A total of 746,000 people missed the deadline to file their self-assessment tax return, risking a fine of £100.
Some 11.4 million people, primarily those with more than one source of income and the self-employed, were required to complete returns.
The deadline for those filling in paper forms was the end of October. Online returns should have been completed by the end of Wednesday.
The UK tax authority said a record number filed on time.
HM Revenue and Customs (HMRC) said 10.7 million submitted details on time, but 6.5% missed the deadline, compared with 7% last year.
Angela MacDonald, director general for customer services at HMRC, said: "We want the number missing the deadline to be zero, and we will continue to adapt the process to make it easier and simpler for all our customers until every return is in on time and without avoidable errors.
"If you're one of the small number that missed the deadline, please submit your return now to avoid further penalties. We really don't want penalties, we just want tax returns."
The current system means HMRC could demand a penalty of £100 for late filing during the first three months after the deadline.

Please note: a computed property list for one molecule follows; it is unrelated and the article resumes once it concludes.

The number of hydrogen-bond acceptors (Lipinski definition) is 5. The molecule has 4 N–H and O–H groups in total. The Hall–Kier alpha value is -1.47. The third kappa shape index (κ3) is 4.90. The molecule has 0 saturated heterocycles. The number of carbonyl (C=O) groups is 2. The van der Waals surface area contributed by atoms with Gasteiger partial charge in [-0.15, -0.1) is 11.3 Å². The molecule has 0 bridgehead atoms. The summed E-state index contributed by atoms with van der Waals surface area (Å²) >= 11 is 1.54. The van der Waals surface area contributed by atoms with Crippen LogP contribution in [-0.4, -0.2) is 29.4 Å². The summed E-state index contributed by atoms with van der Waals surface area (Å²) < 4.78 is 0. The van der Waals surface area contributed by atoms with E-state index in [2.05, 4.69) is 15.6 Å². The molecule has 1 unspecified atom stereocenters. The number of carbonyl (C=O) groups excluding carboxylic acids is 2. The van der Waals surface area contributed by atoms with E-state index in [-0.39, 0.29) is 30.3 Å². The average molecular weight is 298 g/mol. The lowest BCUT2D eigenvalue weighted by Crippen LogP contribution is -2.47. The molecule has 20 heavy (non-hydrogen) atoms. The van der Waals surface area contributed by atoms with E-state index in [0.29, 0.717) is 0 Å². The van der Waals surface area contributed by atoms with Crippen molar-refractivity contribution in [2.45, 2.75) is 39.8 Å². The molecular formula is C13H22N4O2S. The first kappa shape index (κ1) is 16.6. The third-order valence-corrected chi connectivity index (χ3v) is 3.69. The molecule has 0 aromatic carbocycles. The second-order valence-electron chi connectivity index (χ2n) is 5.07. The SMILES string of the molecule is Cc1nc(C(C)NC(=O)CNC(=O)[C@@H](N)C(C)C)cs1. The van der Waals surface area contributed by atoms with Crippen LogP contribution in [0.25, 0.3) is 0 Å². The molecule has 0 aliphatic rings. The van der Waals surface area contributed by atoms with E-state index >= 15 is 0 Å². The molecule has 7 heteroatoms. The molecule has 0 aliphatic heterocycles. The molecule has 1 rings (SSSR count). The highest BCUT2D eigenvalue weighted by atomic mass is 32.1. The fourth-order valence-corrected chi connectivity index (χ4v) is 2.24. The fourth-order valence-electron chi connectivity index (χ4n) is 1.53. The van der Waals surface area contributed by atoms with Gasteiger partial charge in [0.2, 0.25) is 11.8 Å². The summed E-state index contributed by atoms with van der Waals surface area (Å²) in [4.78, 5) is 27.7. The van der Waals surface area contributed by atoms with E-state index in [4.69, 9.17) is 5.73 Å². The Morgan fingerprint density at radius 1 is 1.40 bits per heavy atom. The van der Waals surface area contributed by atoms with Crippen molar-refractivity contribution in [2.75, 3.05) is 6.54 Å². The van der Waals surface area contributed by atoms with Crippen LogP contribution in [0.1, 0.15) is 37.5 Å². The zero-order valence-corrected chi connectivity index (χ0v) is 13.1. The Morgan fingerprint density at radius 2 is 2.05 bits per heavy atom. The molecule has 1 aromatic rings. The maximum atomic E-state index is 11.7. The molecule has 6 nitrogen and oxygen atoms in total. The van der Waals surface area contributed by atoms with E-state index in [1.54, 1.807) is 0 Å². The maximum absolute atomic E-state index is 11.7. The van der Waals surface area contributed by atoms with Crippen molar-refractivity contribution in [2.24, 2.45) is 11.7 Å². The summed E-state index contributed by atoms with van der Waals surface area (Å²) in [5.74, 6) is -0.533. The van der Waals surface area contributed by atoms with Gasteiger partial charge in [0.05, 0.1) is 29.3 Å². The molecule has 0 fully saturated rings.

After three months, additional penalties of £10 per day can be demanded, up to a maximum of £900, followed by further charges six and 12 months after the deadline.
However, the government is working on plans to introduce a points-based system, similar to driving offences, for those who fail to submit their tax returns on time, rather than an automatic fine.
Under the planned changes, they would instead receive points and have to pay fines after a certain threshold was reached.
Points would also be wiped off the record after a certain period of time.
This could begin with VAT in the 2019 tax year, before income tax is added to the system later, but some accountants are concerned that people may mistakenly believe such a change had already come into force.